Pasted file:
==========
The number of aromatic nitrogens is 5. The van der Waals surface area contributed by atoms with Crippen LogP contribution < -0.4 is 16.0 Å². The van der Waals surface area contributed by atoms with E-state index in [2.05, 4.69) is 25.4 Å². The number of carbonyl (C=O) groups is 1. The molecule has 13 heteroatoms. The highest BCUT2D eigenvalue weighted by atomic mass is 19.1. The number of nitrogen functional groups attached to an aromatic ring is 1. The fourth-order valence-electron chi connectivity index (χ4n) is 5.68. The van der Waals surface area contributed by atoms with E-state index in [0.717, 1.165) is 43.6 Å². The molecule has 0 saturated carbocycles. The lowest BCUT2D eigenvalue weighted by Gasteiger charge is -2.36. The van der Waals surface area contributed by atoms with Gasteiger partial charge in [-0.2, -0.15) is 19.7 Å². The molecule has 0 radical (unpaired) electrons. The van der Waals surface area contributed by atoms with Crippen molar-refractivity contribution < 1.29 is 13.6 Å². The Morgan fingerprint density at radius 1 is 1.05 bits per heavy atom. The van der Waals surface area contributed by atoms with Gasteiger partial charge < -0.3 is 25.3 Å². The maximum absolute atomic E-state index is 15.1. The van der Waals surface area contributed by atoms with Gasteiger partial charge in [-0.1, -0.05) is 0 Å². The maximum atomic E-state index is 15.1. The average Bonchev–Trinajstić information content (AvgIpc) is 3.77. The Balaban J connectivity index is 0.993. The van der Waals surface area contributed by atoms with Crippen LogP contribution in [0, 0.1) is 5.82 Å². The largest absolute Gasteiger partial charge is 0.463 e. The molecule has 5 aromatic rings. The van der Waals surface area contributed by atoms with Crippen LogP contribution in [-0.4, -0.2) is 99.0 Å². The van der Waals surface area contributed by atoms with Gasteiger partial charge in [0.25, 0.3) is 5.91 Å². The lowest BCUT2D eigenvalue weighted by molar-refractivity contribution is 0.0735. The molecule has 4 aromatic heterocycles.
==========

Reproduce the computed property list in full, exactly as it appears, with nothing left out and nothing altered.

The number of aromatic nitrogens is 5. The van der Waals surface area contributed by atoms with Crippen LogP contribution < -0.4 is 16.0 Å². The van der Waals surface area contributed by atoms with E-state index in [2.05, 4.69) is 25.4 Å². The number of carbonyl (C=O) groups is 1. The molecule has 13 heteroatoms. The highest BCUT2D eigenvalue weighted by atomic mass is 19.1. The number of nitrogen functional groups attached to an aromatic ring is 1. The fourth-order valence-electron chi connectivity index (χ4n) is 5.68. The van der Waals surface area contributed by atoms with E-state index in [0.717, 1.165) is 43.6 Å². The molecule has 0 saturated carbocycles. The lowest BCUT2D eigenvalue weighted by Gasteiger charge is -2.36. The van der Waals surface area contributed by atoms with Gasteiger partial charge in [-0.2, -0.15) is 19.7 Å². The molecule has 0 radical (unpaired) electrons. The van der Waals surface area contributed by atoms with Crippen molar-refractivity contribution < 1.29 is 13.6 Å². The Morgan fingerprint density at radius 1 is 1.05 bits per heavy atom. The van der Waals surface area contributed by atoms with Gasteiger partial charge < -0.3 is 25.3 Å². The maximum absolute atomic E-state index is 15.1. The van der Waals surface area contributed by atoms with Gasteiger partial charge in [-0.1, -0.05) is 0 Å². The maximum atomic E-state index is 15.1. The average Bonchev–Trinajstić information content (AvgIpc) is 3.77. The Balaban J connectivity index is 0.993. The van der Waals surface area contributed by atoms with Crippen LogP contribution in [0, 0.1) is 5.82 Å². The largest absolute Gasteiger partial charge is 0.463 e. The molecule has 5 aromatic rings. The van der Waals surface area contributed by atoms with Crippen LogP contribution in [-0.4, -0.2) is 99.0 Å². The van der Waals surface area contributed by atoms with Gasteiger partial charge in [0.25, 0.3) is 5.91 Å². The lowest BCUT2D eigenvalue weighted by molar-refractivity contribution is 0.0735. The molecule has 4 aromatic heterocycles.